Google Photos first impressions

I like it a lot. There are some first-day hiccups, of course: searches don’t work consistently, and the 1.0.0 iOS app had a bug where it wouldn’t ever start importing my 6,000+-photo camera roll. But this is the first mass photo archiving service I’ve liked (and, more importantly, trusted) enough to use.

There’s a lot about Photos’s first-day shiny-new 1.0 MVP release that’s impressive. What I’m most taken with is the robust support for browsers and devices not made by Google. It took months for browsers other than Chrome to get support for Inbox, and certain Google properties still don’t work quite right with contentEditable in Safari. But the Photos web app works great in Safari, and its iOS app is not only solid, it’s really nicely integrated with the system photo library, in much the same way that the new Google Calendar app works beautifully with the system’s built-in calendars. I like this trend of Google building excellent apps and services that work with the devices and data I already have in Apple’s ecosystem (and, for that matter, of Apple opening up iOS to make it possible).

Also, the Google Photos team seems to have embraced doing a few things really well, rather than a bunch of stuff that’s merely okay. For example: you can’t edit metadata, and none of the apps display very much of it to begin with. You can assign a description, and it’ll use the capture time, geolocation, and other stuff if it’s there.

Editing is also really basic and simple: there are filters, and a few adjustment options, and that’s it. (This is one area where I hope there’ll eventually be some good third-party APIs. The built-in cropping and filters are good for simple adjustments, but it’s exciting to think about a future world where I could, say, use a cloud version of Lightroom to work with photos stored in my Google Photos account.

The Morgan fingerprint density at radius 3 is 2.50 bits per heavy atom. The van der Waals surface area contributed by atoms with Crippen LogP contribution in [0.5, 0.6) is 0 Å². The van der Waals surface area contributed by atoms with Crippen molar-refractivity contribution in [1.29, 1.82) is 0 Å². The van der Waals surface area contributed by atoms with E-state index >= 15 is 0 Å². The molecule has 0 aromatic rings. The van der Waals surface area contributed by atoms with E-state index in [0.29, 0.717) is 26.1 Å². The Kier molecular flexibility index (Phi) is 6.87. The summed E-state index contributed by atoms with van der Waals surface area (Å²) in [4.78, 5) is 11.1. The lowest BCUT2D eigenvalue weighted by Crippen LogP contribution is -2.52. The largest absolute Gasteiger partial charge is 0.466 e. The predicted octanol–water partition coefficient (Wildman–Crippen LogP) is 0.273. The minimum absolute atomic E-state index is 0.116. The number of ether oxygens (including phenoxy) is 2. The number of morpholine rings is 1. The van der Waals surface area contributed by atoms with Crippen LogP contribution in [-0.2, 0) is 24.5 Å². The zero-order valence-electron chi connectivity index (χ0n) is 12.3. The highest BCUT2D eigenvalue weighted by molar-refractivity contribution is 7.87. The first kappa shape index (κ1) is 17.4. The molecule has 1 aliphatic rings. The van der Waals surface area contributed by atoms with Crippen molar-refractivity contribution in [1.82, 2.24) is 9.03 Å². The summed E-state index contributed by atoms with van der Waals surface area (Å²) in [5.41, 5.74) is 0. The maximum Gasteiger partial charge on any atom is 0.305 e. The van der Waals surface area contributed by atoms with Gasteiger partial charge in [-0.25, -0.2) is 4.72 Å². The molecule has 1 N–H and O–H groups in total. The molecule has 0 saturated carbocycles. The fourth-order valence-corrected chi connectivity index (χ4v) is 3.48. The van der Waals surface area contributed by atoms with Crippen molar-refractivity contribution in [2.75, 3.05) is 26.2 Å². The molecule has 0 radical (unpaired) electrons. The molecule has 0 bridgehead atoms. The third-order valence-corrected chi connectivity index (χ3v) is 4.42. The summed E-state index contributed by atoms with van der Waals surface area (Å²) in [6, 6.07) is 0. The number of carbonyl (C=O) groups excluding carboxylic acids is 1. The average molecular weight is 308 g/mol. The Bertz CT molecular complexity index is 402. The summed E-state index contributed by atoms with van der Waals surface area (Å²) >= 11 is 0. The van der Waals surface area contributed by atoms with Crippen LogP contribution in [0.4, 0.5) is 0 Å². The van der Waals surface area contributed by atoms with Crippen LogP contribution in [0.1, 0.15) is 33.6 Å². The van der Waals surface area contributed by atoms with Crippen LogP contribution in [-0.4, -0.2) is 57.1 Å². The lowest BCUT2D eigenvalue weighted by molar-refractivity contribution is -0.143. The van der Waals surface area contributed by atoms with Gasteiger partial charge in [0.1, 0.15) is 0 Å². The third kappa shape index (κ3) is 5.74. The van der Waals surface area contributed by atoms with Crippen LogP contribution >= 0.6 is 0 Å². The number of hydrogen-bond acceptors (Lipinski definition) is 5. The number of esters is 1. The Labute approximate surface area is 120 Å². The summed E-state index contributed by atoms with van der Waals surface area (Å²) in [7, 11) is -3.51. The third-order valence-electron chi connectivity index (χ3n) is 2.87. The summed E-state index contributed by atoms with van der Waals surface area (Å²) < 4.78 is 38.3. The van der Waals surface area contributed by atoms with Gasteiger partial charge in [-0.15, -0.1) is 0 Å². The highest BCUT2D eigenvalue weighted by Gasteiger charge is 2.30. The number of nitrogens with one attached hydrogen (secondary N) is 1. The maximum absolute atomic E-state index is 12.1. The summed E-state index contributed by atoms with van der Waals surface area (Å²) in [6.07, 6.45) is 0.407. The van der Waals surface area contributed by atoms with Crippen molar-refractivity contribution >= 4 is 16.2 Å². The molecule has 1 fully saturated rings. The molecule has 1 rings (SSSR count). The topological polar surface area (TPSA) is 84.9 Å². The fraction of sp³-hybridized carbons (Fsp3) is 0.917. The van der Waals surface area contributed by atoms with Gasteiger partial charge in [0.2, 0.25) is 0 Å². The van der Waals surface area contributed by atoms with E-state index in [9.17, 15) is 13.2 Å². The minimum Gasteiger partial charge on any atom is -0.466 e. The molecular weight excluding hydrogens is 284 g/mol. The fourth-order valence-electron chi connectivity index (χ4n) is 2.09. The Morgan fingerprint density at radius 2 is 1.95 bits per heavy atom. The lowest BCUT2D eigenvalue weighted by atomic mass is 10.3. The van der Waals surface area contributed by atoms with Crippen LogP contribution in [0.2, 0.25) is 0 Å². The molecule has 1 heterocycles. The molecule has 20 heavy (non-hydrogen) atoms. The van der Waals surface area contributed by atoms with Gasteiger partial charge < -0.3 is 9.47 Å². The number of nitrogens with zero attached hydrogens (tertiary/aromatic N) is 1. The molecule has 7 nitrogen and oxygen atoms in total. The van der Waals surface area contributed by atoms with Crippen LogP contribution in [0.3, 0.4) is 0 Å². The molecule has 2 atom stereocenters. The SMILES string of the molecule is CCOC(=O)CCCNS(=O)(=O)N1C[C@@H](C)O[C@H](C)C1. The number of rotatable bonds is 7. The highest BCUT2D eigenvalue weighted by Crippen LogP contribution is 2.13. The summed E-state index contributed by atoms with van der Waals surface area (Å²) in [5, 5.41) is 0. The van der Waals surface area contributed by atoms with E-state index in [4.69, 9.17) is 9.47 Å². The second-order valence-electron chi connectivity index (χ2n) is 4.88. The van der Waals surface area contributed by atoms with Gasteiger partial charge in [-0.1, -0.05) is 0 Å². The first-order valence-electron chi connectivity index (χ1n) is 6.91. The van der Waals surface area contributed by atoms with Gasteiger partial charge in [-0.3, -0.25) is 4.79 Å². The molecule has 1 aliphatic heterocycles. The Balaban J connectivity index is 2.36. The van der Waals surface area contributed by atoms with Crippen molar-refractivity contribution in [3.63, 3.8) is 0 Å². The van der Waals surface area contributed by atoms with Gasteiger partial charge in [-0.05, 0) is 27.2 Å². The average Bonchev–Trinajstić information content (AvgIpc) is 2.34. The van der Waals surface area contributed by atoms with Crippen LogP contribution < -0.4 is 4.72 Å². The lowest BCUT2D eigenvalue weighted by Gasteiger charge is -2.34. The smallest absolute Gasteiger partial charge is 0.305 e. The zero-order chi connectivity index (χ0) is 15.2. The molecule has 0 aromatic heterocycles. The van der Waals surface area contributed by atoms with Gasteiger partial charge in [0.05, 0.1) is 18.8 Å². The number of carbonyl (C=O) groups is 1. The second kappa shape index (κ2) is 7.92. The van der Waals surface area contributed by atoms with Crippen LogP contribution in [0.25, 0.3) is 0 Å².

Google Photos really won me over when it auto-magically produced this GIF from some photos of my baby daughter:

Technically, Google Photos and Apple Photos do the same job, and with auto-importing the two services don’t even have to clash—new photos added to my iCloud Photo Library get pulled into Google automatically. I haven’t yet found a way to make it work in the other direction, and that bothers me a little bit.

As much as I like Google Photos, I’m not quite comfortable enough with it to automatically import stuff from my nice camera. My plan at the moment is to have my phone back up all of its photos to Google, but to keep working with RAW photos in Lightroom, exporting the good ones to Google for long term storage and search magic.